It’s a simple game, but fun—and with loads of potential to customize.

Kill Doctor Lucky

Munchkin Quest

The second game: Munchkin Quest, I played with coworkers after the break. I’ve played the Munchkin card game before—there’s a deck of cards that everyone draws from, to build up their characters with races, classes, and items; as well as monsters you try and defeat. Combat is simple enough: you add up your level and the bonuses your treasure items give you, and try and beat the monster’s level. Succeed, and gain treasure and a level. Fail, and the monster takes your stuff. First player to level 10 wins.

The genius of the game comes from the interactivity in facing monsters. Comparing numbers is easy enough (and certainly works in games like Magic: the Gathering), but players can also either help each other for a share of the treasure, or hinder each other through cards they can play to steal players’ items, buff up the monsters, etc. Negotiations are fast and loose, making for a very enjoyable beer-and-pretzel game.

The style is cartoony and fun, and there are roughly 34,000 different expansions (including zombies, spies, pirates, ninjas—dear god, even Axe Cop, based on the online comic), but with the basic set fantasy-themed. It would make a great gateway product for more complex fantasy games, such as Dungeons & Dragons (teaching kids such basic concepts as the role of fighter, cleric, thief, and wizard). In fact, there’s even a Munchkin RPG now (with covers that more than a little resemble 3rd Edition D&D sourcebooks).

That’s Munchkin. Munchkin Quest is a board game version. I had high hopes for it—players navigate a dungeon, built room by room, discovering monsters along the way to try and fight and steal their stuff instead of drawing everything from a single deck of cards.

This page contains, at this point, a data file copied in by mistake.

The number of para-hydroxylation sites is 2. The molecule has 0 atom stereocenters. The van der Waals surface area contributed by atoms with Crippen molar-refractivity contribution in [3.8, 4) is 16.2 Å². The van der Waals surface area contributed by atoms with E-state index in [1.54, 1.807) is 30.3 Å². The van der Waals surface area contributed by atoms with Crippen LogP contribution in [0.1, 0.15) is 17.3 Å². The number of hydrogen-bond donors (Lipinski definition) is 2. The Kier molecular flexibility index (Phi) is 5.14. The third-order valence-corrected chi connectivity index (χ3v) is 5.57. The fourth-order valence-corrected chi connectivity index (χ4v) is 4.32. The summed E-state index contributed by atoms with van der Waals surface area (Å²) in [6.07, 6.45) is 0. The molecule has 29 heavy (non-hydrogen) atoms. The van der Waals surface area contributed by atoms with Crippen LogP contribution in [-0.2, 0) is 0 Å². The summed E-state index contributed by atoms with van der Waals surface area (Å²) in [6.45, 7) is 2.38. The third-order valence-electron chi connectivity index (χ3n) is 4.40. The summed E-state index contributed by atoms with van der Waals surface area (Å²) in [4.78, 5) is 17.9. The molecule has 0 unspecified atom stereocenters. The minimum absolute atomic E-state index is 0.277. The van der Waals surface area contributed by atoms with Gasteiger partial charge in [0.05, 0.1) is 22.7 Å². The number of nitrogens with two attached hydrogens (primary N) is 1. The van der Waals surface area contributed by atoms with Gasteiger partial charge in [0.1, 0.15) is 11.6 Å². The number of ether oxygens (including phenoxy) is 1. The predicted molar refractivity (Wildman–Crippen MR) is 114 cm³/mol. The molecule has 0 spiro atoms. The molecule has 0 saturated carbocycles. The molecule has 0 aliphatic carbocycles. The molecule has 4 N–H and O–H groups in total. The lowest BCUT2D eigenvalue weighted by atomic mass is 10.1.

While that sounds straightforward enough, the problems came from the added complexity the game chose to hardwire in. Monsters move randomly after every turn. Combat is no longer straight number comparison, but adds in random dice rolls. Every room has its own random effects (often specifically so). Even movement comes with little footsteps tokens for players to turn over if they want, marking how many steps they’ve taken—an entirely unnecessary physical component that just added to the things to manage. If the game had an unofficial subtitle, it would have to be Munchkin Quest: Fiddely Bits.

There was so much going on, that the part of the game I enjoyed so much in the card version—negotiating with the other players to either help or hinder them—was almost entirely neglected. With everything else going on (and trying to learn), there just wasn’t enough mindspace left for it.

I can imagine that Munchkin Quest could be a great game for players committed to mastering its rules and looking for a game with a lot of re-playability. The trap is that all of what should be options are frontloaded into the game. In Kill Doctor Lucky, you start with a fairly simply game mechanic and can ramp it up from there. In Munchkin Quest, you start with everything at once, and enjoyment of the game largely derives from how much of it you can process.

Munchkin Quest

A sense of mastery, I think, is an important factor in games. Most games are fairly self-contained. Others have a few options that can be tacked on after basic mastery. I wonder what games there might be, intentionally designed to ramp up along the way, starting with a basic game and adding elements as players gain mastery along the way.